Carmel Magazine

CM Winter 2016 Issue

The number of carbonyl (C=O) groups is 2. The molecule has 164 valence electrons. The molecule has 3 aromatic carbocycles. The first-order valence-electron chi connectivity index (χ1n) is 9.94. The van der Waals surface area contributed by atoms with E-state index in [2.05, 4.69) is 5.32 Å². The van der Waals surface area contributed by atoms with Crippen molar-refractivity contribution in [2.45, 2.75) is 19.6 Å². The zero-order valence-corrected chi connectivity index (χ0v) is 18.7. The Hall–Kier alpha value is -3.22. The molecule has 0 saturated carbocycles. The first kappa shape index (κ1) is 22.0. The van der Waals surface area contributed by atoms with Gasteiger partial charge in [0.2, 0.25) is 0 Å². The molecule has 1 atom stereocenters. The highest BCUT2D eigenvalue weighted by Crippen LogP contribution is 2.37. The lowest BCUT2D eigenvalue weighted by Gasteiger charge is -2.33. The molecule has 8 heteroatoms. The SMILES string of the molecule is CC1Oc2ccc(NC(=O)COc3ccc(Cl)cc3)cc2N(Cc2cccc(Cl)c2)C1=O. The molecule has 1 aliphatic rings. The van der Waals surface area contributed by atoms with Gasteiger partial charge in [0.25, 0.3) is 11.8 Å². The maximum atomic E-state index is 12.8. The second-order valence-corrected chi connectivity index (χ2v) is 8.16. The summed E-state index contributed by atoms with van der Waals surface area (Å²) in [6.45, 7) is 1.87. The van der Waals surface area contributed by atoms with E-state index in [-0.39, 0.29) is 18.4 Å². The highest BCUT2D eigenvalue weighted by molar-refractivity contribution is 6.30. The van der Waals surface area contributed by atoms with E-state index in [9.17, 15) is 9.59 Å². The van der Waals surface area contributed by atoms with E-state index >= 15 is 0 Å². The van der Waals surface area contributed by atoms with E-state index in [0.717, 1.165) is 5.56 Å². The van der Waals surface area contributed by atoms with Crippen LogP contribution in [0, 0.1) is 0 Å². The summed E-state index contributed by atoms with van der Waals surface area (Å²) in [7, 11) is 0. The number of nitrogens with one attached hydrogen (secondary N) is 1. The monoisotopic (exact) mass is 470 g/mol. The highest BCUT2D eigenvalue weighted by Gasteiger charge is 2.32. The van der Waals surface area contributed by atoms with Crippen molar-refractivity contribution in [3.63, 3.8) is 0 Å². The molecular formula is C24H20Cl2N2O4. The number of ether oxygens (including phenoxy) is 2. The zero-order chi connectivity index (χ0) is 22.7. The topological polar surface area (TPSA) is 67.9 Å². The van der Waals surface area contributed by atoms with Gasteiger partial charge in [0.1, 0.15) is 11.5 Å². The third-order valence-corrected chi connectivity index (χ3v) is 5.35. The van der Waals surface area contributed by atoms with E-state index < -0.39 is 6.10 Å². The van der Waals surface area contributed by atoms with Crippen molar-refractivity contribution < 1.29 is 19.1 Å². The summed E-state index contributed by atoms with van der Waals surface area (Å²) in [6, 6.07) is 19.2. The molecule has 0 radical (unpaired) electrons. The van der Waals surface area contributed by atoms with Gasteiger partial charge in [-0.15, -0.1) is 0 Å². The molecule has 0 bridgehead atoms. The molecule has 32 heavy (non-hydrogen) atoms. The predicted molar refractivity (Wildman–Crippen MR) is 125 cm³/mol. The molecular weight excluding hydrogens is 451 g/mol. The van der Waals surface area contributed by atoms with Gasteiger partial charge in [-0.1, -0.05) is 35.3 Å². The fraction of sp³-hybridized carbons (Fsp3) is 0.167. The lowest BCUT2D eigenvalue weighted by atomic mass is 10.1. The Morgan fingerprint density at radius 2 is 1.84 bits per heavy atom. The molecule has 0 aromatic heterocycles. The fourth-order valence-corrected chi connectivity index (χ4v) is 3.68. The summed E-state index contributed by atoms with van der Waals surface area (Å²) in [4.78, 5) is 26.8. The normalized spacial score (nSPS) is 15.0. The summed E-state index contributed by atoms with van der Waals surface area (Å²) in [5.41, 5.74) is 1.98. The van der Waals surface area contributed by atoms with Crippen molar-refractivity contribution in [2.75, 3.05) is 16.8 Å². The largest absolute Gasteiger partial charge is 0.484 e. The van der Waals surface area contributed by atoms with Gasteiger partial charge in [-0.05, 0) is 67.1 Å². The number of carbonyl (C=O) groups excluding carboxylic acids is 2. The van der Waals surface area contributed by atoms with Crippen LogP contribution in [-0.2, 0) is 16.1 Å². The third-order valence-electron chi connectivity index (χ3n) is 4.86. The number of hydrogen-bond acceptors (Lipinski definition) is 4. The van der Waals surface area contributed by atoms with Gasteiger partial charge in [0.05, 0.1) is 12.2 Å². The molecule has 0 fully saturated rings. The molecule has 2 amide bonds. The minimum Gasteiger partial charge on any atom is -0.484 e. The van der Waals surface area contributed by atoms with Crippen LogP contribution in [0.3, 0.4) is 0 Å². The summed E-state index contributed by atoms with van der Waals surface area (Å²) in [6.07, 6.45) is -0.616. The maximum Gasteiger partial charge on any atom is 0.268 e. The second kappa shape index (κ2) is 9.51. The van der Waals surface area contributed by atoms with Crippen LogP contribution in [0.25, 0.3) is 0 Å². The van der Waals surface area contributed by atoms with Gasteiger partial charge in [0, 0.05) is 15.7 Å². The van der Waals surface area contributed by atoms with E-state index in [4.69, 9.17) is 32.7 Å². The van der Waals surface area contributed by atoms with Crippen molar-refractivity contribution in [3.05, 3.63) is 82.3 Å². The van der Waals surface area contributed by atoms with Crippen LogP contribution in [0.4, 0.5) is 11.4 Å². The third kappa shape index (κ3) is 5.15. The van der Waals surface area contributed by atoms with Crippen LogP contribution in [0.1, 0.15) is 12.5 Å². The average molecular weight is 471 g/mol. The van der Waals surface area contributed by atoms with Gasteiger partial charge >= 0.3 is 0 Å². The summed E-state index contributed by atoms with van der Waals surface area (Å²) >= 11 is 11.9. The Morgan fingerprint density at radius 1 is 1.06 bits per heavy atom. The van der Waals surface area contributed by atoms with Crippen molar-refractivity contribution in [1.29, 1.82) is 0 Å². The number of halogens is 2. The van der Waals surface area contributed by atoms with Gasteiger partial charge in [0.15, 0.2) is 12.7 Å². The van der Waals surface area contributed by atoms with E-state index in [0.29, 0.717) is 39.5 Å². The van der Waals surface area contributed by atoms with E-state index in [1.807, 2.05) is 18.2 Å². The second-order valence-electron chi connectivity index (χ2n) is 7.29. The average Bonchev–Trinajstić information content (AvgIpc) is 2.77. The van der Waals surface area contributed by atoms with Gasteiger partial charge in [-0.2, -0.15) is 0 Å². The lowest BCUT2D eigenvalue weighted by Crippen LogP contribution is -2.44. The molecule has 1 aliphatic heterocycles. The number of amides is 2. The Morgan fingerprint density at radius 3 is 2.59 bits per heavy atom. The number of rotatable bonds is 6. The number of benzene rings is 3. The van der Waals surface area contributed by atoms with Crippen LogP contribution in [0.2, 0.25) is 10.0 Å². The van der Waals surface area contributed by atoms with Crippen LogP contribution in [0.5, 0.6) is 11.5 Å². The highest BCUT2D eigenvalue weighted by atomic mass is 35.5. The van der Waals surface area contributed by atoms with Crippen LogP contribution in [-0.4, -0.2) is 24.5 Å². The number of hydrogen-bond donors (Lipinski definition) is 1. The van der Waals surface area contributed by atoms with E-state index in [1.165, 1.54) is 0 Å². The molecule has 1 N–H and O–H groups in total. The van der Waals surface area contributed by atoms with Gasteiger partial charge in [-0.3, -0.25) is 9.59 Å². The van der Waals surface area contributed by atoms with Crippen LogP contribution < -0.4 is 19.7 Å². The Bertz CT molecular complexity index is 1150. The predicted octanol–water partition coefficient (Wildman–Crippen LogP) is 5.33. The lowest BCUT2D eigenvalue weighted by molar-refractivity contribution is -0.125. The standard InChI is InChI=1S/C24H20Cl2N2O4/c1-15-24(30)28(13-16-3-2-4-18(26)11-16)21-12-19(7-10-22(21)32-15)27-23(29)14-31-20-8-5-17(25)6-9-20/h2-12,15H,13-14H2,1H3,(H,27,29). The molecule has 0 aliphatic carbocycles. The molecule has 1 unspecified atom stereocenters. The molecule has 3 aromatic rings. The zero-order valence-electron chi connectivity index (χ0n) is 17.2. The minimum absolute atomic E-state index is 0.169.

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C A R M E L M A G A Z I N E • W I N T E R 2 0 1 6 89 found outside of private collections. The most impeccably designed piece in my collection was a bronze finish Japanese Oni. The definition of Oni is "imps rather than demons." They have short horns and fangs or short canine teeth. Its head opens backward, revealing the space to hold the matches. The striker is on the bottom. In one hand the Oni holds a small bird, while behind his back a gnarled foot appears. This piece is now valued at $500. The matchsafes began with the explosion of the smoking culture in the mid 1800s. Since those early matches were easily combustible and prone to ignite when rubbing up against one another, special pocket containers with snap-shut covers were designed to house the matches safely. By the turn of the century, it became permissible for women to smoke in public, so match safes designed for this expanding new market reflected more refined elegance. Some of the first match safes were made out of tin and held a cellu- loid panel displaying an adver tisement, a political statement or an image commemorating a world fair. Some manufacturers produced these safes with dual purposes. Since the match safe catered to every segment of society, from nobility on down to the ordinary workingman, the materials ranged from the fabu- lously elegant gold, silver, tortoise, horn and enamel to the simple base met- als of tin and brass or celluloid. Plainly etched silver vestas can still be found for under $100. The inlaid enamels, particularly with sporting dogs, go anywhere from $250-350, the figurals fetch $250-500, while match safes designed by Tiffany, Gorham or Fabergé are priceless. There's passion in collecting. What started with that $5 find, ended with a $500 rare 'Oni.' While my match safe collection has been dispersed over the years into private collections, I have moved on. Time passes and the quest for something different will tug at our heartstrings. As of late, rare books, jeweled dog collars and surfboards are talking to me now. Thank goodness I no longer have an underwear drawer. Marjorie Snow is a writer and photographer with a vast knowledge of antiques and their history. Snow was the owner of Terra Cotta in Las Vegas, an exclusive architectural vintage gallery, which was featured in numerous West Coast magazines. Japanese "oni" are described as imps (sometimes demons) with pointed teeth. This bronze figural match safe features an oni. The case, which has a hinged opening at the head to remove the matches, is very rare and valued at $500.

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